I suppose my point in this entirely too long message is to quell the waters a bit... we all have our opinions on how ancient coins should be cleaned, and we all have viewpoints on the importance of patinated/non-patinated coins. In the end, it all comes down to personal preference.  If we are to discuss cleaning treatments, let's do it from a logical standpoint - not just simple "you're wrong, I'm right" tactics.  Let's keep this forum and our minds open to possibilities, not closed doors.  

There is a reason why people, myself included, prefer this discussion list over others, for the most part, personal egos very rarely come into play on this forum.  People just like talking about coins.  Let's keep it at that.

Take care,

Ken

ps- fritta, sorry this stuff came up on your thread.

pps- I would like to discuss the lye treament on another thread too.
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« Reply #6 on: August 06, 2003, 10:30:30 am »

I knew my post would prompt disagreement, but I stand by it.  The best way to clean a fully encrusted coin is to chip away at the encrustation with a needle under magnification.  I realize that is far too much work for almost anyone.  But, someday (maybe 100 years from now) when uncleaned are very difficult to come by, a collector will be happy to take the time to do it.  Put the coin away and leave it for a future generation.  We are all just short term custodians for these coins.   If we don't destroy them, they will still be here when we are dust.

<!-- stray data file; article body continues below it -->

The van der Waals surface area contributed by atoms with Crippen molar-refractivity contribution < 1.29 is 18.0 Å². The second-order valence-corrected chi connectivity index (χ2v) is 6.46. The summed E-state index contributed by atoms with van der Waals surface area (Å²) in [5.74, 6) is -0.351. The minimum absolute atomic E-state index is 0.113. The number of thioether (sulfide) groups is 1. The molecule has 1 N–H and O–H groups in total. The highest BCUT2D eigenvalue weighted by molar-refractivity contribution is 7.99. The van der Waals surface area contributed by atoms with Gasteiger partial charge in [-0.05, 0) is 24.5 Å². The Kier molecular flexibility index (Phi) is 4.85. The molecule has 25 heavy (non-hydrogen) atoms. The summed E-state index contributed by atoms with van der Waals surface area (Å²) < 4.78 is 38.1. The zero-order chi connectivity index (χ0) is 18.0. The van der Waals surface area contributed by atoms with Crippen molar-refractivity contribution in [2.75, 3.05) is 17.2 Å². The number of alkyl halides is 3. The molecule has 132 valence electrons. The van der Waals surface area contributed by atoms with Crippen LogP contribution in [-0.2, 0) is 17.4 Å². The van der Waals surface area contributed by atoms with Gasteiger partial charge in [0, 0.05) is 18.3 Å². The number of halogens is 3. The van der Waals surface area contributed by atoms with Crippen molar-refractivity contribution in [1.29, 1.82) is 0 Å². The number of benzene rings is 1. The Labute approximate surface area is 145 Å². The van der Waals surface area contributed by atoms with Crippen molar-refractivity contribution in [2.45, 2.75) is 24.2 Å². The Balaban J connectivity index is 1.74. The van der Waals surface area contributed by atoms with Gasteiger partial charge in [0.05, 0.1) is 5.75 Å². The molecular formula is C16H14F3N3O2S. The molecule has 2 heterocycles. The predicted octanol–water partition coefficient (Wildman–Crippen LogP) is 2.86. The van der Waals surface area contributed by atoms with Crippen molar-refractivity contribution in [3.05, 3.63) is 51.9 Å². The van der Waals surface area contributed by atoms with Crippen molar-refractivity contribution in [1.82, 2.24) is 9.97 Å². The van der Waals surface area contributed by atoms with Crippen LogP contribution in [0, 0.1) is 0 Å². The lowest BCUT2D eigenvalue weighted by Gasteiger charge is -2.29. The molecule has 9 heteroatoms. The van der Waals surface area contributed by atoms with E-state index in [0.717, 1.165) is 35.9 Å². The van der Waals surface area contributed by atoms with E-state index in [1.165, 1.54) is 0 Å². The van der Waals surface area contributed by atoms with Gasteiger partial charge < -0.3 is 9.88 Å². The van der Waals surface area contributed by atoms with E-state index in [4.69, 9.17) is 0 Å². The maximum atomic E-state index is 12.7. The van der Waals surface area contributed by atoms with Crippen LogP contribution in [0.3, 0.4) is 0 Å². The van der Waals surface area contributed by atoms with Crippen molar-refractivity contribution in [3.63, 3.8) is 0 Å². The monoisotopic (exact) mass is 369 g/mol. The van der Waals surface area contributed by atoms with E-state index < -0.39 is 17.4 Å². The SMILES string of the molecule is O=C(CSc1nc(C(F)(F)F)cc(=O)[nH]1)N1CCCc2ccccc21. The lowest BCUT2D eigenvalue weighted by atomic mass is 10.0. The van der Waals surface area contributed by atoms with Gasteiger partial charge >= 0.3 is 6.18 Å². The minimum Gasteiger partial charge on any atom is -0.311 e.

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« Reply #7 on: August 31, 2003, 06:06:07 pm »

Forget electrolysis, take Phosphoric acid!!!!!!
It's the best (and the last) method to clean coins with rock hard deposits and crusts!!!
try it!!!!
K.

PS: be aware, take a 50/50 solution and DO NOT PUT YOUR FINGERS IN IT! otherwise your skin will disappear and the finger nails get very soft...
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« Reply #8 on: September 01, 2003, 03:19:13 am »

Please tell us more. All I know so far is that its harmful if swallowed or in contact with skin, and the vapour is just as bad. So only use it somewhere well-ventilated.
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« Reply #9 on: September 01, 2003, 07:06:04 am »

Phosphoric acid completely removes everything from the coin that is not metal.
it eats the patina, the dirt and everything else if you leave the coin in it too long.
I will scan 2 coins from my collection, then you'll see....

K.
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« Reply #10 on: September 02, 2003, 05:49:10 am »